Monarchs always amazed me with their unique migration, over 3000 miles in some cases, which seems an impossible task for such a delicate creature. The only butterfly that makes a two-way trip, Monarchs are unique in the animal kingdom. Unable to survive cold winter temperatures, the Monarch has evolved to make this incredible trek to over-winter in warmer climes, such as Mexico and southern California. Using a combination of thermals and air currents, Monarchs sense when it is time to travel and know where to go even though the migrating generation has never been to the distant over-wintering sites.
Monarchs travel along one of three major routes and investigators think that a combination of directional aids such as the magnetic pull of the earth and the position of the sun among others guide them. Monarchs can travel between 50-100 miles a day and it can take up to two months to complete their journey. Traveling only by day, Monarchs roost at night high up in trees to rest before warming up in the sun to continue their journey. A distance of 265 miles in one day is the longest recorded distance of a Monarch! A great website to track the migratory happenings of Monarchs and other animals is Journey North. Citizen Scientists record their observations all over North America to show the movements of animals north in the spring and south in the fall in real-time.
Many teachers include Monarch rearing in their science curriculum in Elementary school but I missed the opportunity in school and wanted to do it myself at home to observe the incredible transformation that these creatures go through. How can such fragile creatures make a 3,000 mile journey to an unknown location and remain there for months, mate and then return to the north to start new progeny?
Monarch rearing has been on my “must try” list for several years and a two-day Monarch workshop put on by MonarchTeacherNetwork got me motivated and ready to go. Milkweed growing, enclosure instructions, Monarch activities and games, healthy practices of raising, and release ceremonies were all covered in simple, easy to follow directions with added field trips to meadows full of Milkweed and a butterfly house. After the intense two-day workshop, I felt fully prepared to set up my own Monarch raising operation at home.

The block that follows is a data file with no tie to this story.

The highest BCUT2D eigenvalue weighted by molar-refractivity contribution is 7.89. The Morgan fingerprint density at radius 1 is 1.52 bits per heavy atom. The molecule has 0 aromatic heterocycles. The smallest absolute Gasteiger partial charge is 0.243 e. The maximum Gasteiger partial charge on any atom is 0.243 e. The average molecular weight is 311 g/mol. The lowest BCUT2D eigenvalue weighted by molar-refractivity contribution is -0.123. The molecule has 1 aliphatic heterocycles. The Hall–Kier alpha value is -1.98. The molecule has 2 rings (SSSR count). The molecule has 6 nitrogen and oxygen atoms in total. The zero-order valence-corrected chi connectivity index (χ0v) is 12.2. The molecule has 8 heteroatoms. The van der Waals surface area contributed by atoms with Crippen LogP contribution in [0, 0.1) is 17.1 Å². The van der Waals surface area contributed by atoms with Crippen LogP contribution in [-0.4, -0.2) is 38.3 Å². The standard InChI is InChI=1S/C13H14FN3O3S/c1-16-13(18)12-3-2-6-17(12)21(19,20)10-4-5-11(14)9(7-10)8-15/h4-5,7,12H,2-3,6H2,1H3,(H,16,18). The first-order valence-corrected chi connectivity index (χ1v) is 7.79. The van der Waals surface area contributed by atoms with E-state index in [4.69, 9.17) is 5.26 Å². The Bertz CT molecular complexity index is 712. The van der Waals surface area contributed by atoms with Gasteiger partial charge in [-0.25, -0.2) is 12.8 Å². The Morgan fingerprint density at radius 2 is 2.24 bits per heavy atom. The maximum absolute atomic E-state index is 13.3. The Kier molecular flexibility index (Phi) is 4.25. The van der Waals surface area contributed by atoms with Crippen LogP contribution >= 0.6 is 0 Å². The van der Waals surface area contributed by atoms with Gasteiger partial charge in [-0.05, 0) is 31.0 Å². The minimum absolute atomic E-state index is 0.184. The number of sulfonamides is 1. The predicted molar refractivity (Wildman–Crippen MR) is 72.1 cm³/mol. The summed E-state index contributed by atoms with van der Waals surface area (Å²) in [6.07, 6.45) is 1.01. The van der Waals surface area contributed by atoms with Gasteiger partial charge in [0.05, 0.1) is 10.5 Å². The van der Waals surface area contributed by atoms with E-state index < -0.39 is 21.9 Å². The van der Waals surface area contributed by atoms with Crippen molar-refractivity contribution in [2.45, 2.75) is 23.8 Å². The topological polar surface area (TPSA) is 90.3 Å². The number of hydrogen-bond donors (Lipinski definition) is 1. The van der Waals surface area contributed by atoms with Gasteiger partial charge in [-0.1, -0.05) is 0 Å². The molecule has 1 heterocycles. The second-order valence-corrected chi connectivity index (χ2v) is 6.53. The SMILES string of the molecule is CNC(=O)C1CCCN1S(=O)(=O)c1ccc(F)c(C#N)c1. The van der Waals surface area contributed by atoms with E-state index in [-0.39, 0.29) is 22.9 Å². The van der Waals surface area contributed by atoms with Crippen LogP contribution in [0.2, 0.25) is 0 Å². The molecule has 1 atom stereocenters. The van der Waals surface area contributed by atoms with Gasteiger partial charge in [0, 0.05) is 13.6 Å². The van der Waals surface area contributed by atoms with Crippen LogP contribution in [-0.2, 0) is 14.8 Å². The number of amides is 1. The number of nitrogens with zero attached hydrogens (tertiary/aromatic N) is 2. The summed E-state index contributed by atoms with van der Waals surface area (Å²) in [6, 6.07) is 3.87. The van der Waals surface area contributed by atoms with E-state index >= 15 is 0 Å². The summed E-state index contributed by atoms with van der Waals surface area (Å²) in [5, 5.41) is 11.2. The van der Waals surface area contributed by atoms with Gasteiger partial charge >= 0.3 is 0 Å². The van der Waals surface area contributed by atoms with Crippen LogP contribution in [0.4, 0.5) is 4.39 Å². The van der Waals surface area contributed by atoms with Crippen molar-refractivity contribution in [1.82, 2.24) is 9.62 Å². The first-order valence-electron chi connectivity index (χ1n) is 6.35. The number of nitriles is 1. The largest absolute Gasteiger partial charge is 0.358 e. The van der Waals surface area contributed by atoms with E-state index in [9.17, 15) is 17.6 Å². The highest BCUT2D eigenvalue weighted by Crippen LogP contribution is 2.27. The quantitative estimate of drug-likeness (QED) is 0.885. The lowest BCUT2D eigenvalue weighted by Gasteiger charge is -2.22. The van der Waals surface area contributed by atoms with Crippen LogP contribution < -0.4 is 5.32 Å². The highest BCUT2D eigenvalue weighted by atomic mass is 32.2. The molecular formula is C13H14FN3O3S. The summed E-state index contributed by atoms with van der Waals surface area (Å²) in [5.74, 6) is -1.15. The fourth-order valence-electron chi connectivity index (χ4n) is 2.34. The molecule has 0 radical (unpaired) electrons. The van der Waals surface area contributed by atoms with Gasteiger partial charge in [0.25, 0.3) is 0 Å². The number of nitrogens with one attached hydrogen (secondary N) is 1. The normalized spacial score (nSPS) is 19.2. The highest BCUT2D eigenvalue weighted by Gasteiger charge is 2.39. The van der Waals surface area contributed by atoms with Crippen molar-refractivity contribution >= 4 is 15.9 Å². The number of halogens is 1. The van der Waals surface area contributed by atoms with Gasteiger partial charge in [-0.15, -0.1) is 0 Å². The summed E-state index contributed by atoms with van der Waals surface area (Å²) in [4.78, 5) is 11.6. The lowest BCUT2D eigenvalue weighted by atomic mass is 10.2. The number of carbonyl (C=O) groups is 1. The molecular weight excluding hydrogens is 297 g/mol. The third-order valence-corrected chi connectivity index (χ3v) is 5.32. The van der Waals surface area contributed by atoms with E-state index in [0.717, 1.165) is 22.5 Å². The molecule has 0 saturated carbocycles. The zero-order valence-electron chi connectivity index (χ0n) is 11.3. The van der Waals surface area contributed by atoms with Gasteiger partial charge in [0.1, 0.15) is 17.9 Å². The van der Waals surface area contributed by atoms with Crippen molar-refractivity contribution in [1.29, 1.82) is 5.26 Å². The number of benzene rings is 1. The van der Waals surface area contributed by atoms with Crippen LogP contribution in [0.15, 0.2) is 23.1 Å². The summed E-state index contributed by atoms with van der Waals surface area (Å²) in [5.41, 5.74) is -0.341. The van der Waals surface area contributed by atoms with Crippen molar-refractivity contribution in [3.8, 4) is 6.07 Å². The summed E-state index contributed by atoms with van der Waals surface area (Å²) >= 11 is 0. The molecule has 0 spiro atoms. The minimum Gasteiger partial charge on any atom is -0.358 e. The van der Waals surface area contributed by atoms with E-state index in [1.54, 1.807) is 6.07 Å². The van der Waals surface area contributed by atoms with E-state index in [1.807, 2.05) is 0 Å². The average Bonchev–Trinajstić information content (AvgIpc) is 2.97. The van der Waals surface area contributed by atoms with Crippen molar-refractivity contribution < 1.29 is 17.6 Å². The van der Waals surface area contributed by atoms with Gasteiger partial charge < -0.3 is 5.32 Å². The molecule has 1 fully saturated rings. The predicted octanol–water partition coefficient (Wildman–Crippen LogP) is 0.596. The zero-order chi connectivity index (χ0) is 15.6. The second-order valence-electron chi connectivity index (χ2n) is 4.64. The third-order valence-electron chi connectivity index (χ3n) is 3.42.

After gathering some eggs from the meadow walk at Ladew I was ready to begin. Start with the eggs!
The hardest part of raising Monarchs is finding their tiny single creamy-white eggs which are smaller than pin heads. Carrying a portable hand lens on an overcast day makes it a little easier to spot the eggs in the field. If you observe Monarchs swooping in and landing on a Milkweed, there is a good chance that she just laid an egg.
Monarchs tend to lay their eggs singly on the underside of freshly grown leaves of Milkweed, hidden from predators and directly on their food supply for best survival rates.
The butterfly glues the egg on the leaf surface so that it adheres even through a rain storm, but predators find the eggs a tasty treat. The first egg for me was hard to find, but subsequent ones much easier once I knew what to look for. The likelihood of a Monarch surviving the egg and larval (caterpillar) stages is less than 10% in the wild. For great tips on finding eggs, go to How to Hunt, Gather, and Protect Monarch Eggs . This site gives great information on where, when and how to look.
After locating an egg, I note what type of Milkweed they were attached to and remove the leaf or branch and add it to my “nursery enclosure”, a small plastic container with holes poked in the top. Taking only 3 to 5 days to hatch, watch your eggs carefully as the caterpillar can emerge, eat their egg shell and will move on to fresher leaves pretty quickly. When the top of the eggs turns dark, hatching is imminent.